My mother is wise and loving and the happiest CEO eating type I know (don’t know what a CEO is? Check out my what’s your eating style quiz!). So, when she eats a muffin, she has a plan for eating in moderation. She eats one quarter of a muffin. Or one half of a muffin, tops.

As a result, I had spent most of my adult life usually also eating one half or less of a muffin, because I thought that was the “right” thing to do.

But, to be honest, I was freaking tired of eating halves and quarters of muffins.

I wanted a whole muffin.

And I didn’t want to just eat muffins for breakfast.

I truly felt like I wanted to eat muffins all day.

So I let myself get hungry. And when I got hungry, I asked myself what I wanted, and it was a muffin. It was 4 p.m.

So I went to the kitchen and got a muffin. I toasted it in the oven, so it was warm and the butter melted, and I sat at the dining room table to eat it.

(And felt terrified. We were a house where people ate apples, or perhaps almonds, for a snack. We were not a house where people ate whole muffins in the afternoon. Was someone going to come and arrest me? It sounds funny when I say this, but it was not funny at the time).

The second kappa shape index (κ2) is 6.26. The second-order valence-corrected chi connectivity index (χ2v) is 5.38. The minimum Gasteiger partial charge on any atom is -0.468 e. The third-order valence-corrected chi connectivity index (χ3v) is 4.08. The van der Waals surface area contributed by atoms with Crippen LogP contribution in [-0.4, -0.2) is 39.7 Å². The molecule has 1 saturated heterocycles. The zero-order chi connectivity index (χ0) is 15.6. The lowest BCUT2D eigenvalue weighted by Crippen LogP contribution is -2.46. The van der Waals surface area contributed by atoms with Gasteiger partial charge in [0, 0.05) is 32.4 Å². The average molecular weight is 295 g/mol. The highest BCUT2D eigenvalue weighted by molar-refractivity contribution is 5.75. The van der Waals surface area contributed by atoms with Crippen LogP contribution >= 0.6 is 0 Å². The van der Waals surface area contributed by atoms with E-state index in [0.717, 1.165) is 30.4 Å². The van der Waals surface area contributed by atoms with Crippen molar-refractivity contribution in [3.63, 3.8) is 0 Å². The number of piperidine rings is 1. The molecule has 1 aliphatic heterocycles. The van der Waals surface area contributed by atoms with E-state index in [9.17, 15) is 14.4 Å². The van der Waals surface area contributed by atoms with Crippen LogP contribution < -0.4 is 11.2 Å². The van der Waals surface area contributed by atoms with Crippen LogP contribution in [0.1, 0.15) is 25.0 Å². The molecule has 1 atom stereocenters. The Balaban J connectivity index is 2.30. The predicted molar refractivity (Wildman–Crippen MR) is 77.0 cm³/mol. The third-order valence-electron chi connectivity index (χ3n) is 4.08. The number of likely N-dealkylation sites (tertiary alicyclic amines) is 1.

And I ate my whole muffin.

And the next day, I wanted a muffin again at 4 p.m., so I ate one then too. I also toasted it, so the butter melted and was perfect, and I had a big glass of milk. And I put down a placemat and ate it at the dining room table.

Part of me was convinced that this could not keep going on like this. Entire muffins as snacks was not ideal. I was going to stop fitting into my jeans very soon.

But you know what was crazy? That night, after my second day of muffin eating, I went out to a Mexican restaurant with my family.

You should know, I LOVE Mexican food. But Mexican food places had always been scary to me – the calories add up so fast once you start getting things like chips or guacamole or quesadillas. 

And I love chips and guacamole and quesadillas.